I recently started following a flexible dieting approach for my contest prep, and while this new method allows me to eat whatever I want, I am still required to stay within the macronutrient goals my coach gives me. This lack of dietary restrictions has made me tremendously happier than I’ve ever been since I started competing, but on occasion, I plan my meals out for the day somewhat poorly. Meaning: I eat the majority of my carbohydrate intake for the day before I eat dinner.
While I would normally take advantage of my remaining protein and fat macros to make some delicious protein dessert with peanut butter (my favorite source of fat!), I really wanted something more wholesome.
I am also currently working towards my health coaching certification through the Institute for Integrative Nutrition, and a large part of the program is participation of the dietary theories we are learning about. This was a huge factor in my decision to switch to a coach who practices flexible dieting, as it was impossible for me to temporarily adopt the various dietary theories I’m learning about while following a strict meal plan.
Over the past few weeks during my program, there has been a major emphasis on plant based diets. As a former vegan, I was curious how a more plant focused diet would react to my body now.
A little background information:
I ate a pure vegan diet for about five years, and while I felt great and kept a relatively slim figure, I started to lose a lot of weight rapidly and I knew I needed to increase calories and protein. I began including fish, eggs and high quality dairy products into my diet. This worked well for me for about a year. I prepped for my first bikini bodybuilding competition during this time, following a pescetarian diet, and was in the best shape of my life. However, like many competitors, I went through a brief phase of binge eating post show and gained more weight than I had lost during my entire 3 month prep.
When I decided to start prepping for my next show, I decided to add chicken into my diet thinking that perhaps if my prep diet wasn’t so light, I wouldn’t have such a bad rebound after the show. Eating poultry during my prep had no affect on my post show weight gain, as I didn’t realize at the time I was actually suffering from metabolic damage, and lack of carbohydrates and too much cardio were the culprits of this rapid weight gain, not the source of my protein. (But that’s a long story for another day).
I kept the fish, dairy and poultry in my diet, and added in other meat products over time. I feel good eating meat, and, as of right now, I have no intention of cutting it from my diet. I am, however, going to focus on including more vegetarian proteins in my diet.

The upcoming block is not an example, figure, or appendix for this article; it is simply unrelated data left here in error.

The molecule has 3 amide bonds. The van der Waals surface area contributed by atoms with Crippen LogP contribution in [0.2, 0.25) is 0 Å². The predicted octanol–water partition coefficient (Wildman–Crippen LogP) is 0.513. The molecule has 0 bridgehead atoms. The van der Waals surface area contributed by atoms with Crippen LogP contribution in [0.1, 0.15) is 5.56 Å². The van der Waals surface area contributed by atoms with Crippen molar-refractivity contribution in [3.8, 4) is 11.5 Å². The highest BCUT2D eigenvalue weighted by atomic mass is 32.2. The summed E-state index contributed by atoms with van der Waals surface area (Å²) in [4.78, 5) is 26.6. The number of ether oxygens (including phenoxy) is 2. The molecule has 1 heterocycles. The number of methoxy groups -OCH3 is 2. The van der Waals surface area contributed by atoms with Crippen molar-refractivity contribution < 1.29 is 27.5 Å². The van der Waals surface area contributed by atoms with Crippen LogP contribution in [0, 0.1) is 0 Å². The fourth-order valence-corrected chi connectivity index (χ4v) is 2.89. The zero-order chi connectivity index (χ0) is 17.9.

Which brings me back to this vegetarian, low carb pasta dish.
I eat the majority of my carbohydrates in my pre and post workout meals, so the remainder of my meals end up being skimpy on the carbs, and high in protein with a good amount of fat.
While this is no culinary masterpiece, it is delicious, fast and healthy.
The noodles are shirataki noodles, which are made from the konjac yam. They are essentially water and fiber, with minimal calories and carbohydrates. You can also find shirataki made from tofu, which contain a slightly higher, however still very low, carbohydrate content. These noodles are available in most grocery stores where you would find tofu.
The vegetarian sausages are made primarily of soy, egg whites and vegetables. I tend to avoid processed vegetarian meats, but these sausages by Lightlife are delicious, and the ingredients aren’t anything I am concerned about.
Add in your favorite veggies and pasta sauce (I just used whole tomatoes), and chow down! You’ll be full and satisfied with a fraction of the calories of regular pasta!
Low Carb Vegetarian Sausage Pasta
1. Spray a nonstick pan with coconut or olive oil spray.
2. Add sausage, cook at medium heat until edges begin to brown.
3. Rinse shirataki noodles under warm water (or parboil- check package for instructions)
4. Add kale and shirataki noodles to pan.
5. Cook until kale begins to wilt.
*This makes one LARGE serving, or two normal servings. Note: if sharing, you may want to add more sausage.
For more information on flexible dieting, check out the following videos:
Also, check out:
For scientific related vegetarian resources: